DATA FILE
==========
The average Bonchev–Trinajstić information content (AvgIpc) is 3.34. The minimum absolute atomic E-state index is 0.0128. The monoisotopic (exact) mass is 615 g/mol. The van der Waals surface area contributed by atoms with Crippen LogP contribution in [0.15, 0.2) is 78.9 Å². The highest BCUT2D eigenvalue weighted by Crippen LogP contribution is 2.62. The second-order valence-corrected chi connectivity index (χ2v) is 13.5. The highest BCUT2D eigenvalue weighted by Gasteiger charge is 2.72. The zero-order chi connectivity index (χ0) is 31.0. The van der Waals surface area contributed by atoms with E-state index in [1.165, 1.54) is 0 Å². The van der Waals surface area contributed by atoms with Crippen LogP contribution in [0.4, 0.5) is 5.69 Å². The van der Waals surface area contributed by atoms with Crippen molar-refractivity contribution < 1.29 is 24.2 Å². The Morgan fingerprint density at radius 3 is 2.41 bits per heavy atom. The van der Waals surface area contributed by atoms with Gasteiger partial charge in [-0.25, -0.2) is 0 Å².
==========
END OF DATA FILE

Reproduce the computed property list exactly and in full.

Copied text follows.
The average Bonchev–Trinajstić information content (AvgIpc) is 3.34. The minimum absolute atomic E-state index is 0.0128. The monoisotopic (exact) mass is 615 g/mol. The van der Waals surface area contributed by atoms with Crippen LogP contribution in [0.15, 0.2) is 78.9 Å². The highest BCUT2D eigenvalue weighted by Crippen LogP contribution is 2.62. The second-order valence-corrected chi connectivity index (χ2v) is 13.5. The highest BCUT2D eigenvalue weighted by Gasteiger charge is 2.72. The zero-order chi connectivity index (χ0) is 31.0. The van der Waals surface area contributed by atoms with E-state index in [1.165, 1.54) is 0 Å². The van der Waals surface area contributed by atoms with Crippen LogP contribution in [0.4, 0.5) is 5.69 Å². The van der Waals surface area contributed by atoms with Crippen molar-refractivity contribution < 1.29 is 24.2 Å². The Morgan fingerprint density at radius 3 is 2.41 bits per heavy atom. The van der Waals surface area contributed by atoms with Gasteiger partial charge in [-0.25, -0.2) is 0 Å².